"Yes, there is no apple here."
Translation:Да, здесь нет яблока.
Why is it яблока? Shouldn't it be genitive after нет? So the sentence would be Да, здесб нет яблоки.
Second declension – neuter nouns. npl.-a (like gs.) gpl. "After a consonant use ей otherwise use й." (https://en.m.wikipedia.org/wiki/Russian_declension)
However, Wiktionary says: nominative plural я́блоки, genitive plural я́блок (and doesn't indicate irregularity here).
To which declension does яблоко belong?
A general rule to follow in Russian is that new information is presented at the end of the sentence. This sentence is emphasizing the absence of a particular object, an apple. If you wanted to emphasize the location, here as opposed to there perhaps, then здесь would take the final position in the sentence.
I would also be interested to know that, as the same difference exists between French and English. To answer the (negative) question "There isn't an apple here, is there?", the French would tend to say "Yes" (=I agree with you), whereas in English, we would say "No" (=There isn't an apple). So what about Russian?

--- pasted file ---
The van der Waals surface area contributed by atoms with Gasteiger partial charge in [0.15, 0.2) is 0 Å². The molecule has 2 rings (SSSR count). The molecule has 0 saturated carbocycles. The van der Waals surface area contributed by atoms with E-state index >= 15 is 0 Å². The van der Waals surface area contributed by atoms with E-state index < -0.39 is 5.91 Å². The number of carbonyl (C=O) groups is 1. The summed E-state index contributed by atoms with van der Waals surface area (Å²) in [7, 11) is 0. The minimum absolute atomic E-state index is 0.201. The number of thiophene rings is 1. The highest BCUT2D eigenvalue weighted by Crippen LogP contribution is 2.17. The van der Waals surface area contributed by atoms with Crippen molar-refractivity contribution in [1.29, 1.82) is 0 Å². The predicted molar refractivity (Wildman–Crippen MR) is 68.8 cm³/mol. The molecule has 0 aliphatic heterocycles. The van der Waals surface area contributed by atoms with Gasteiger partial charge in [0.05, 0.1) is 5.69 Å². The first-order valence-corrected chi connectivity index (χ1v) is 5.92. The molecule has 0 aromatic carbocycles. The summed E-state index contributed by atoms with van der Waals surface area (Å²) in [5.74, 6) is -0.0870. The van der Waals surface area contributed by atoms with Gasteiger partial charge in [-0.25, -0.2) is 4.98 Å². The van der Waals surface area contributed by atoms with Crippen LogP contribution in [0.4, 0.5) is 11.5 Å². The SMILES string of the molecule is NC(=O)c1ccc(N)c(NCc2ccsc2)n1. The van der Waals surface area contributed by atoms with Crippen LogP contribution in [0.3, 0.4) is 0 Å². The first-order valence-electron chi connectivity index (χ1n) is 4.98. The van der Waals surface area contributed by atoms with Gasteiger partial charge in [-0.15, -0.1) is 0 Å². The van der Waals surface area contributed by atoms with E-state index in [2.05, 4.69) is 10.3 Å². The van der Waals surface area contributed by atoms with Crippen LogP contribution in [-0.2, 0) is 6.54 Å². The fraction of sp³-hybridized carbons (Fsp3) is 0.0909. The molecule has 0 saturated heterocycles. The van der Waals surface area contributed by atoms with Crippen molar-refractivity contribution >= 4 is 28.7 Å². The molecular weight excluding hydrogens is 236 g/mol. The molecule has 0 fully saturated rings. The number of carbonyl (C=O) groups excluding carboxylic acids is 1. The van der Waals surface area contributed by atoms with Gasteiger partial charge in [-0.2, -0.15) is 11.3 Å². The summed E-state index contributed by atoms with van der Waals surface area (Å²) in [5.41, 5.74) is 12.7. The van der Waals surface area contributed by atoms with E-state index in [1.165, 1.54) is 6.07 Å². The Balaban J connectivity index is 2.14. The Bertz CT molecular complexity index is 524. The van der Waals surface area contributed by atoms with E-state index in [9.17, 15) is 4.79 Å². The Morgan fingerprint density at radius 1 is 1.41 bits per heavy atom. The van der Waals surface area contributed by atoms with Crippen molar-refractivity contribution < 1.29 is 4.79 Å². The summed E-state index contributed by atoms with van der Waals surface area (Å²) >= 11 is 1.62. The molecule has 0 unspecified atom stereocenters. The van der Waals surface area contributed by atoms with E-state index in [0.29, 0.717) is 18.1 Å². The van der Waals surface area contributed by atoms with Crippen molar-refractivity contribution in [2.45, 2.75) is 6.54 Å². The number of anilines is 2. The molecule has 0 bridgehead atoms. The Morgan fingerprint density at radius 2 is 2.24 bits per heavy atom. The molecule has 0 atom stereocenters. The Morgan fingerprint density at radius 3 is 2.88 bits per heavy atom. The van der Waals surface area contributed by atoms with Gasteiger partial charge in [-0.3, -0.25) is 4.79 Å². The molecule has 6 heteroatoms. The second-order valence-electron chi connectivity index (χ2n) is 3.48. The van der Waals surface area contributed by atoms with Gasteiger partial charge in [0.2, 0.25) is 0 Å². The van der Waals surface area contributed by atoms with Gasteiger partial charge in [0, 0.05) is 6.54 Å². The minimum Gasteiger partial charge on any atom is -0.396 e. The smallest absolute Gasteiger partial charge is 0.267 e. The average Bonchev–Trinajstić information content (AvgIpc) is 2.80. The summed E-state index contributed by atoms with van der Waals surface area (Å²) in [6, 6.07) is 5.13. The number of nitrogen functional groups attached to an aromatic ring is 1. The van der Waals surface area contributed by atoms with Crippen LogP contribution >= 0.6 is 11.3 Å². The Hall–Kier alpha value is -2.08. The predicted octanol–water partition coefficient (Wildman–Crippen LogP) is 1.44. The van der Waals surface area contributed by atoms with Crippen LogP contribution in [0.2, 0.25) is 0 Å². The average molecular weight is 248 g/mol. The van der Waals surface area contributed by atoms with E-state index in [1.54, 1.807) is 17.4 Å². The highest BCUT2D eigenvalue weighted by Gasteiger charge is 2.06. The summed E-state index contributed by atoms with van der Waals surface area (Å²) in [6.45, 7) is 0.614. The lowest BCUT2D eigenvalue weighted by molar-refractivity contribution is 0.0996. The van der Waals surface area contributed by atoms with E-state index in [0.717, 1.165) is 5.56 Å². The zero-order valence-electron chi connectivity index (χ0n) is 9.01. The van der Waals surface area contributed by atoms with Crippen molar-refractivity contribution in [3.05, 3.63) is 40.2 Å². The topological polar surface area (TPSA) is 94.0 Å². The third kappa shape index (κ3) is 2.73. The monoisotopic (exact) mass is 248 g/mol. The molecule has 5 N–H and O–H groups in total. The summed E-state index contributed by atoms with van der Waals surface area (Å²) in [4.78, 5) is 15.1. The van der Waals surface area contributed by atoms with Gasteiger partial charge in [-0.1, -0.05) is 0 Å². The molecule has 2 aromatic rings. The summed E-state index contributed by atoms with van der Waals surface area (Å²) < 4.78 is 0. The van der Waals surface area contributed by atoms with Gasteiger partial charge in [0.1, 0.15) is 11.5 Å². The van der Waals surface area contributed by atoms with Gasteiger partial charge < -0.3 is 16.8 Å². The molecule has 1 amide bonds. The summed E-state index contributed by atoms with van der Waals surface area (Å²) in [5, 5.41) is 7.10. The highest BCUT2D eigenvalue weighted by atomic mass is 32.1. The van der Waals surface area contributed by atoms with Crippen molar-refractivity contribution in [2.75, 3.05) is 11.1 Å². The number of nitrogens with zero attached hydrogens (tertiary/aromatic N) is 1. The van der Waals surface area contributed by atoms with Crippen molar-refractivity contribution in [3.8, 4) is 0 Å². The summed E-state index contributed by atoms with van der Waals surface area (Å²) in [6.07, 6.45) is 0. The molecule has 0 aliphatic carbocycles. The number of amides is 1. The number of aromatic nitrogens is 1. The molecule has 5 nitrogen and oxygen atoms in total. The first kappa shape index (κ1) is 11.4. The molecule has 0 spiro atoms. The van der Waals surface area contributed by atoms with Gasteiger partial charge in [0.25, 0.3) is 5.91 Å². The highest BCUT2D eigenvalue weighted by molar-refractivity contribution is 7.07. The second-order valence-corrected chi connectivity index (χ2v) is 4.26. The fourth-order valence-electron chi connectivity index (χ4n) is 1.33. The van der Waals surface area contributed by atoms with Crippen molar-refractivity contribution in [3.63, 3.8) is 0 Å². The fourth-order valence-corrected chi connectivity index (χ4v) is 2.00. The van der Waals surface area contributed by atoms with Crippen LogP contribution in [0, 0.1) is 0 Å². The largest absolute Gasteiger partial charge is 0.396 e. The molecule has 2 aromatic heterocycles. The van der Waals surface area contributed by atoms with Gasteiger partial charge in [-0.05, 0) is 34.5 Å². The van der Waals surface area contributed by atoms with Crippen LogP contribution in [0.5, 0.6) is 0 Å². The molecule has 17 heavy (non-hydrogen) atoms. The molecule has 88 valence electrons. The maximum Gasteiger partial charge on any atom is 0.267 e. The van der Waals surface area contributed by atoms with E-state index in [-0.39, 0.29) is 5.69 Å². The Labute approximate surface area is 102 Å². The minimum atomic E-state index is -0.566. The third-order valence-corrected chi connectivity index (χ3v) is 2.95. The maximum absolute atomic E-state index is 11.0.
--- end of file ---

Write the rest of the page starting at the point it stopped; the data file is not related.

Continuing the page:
it's about the word order- think of how in English we say IMPORTANT information with EMPHASIS with the tone of our voice; this is what russians do but with putting words at the end. What you're saying is "apple not HERE!" instead of "here no APPLE!" -- the trick is that the new information / emphasis goes at the end of every sentence. -- people commonly say "я тебя люблю," as "love" is the part that is emphasized, if you say "я люблю тебя," it's usually because there is something going after it that is emphasized at the end, such as "i love you more than anything in the WORLD"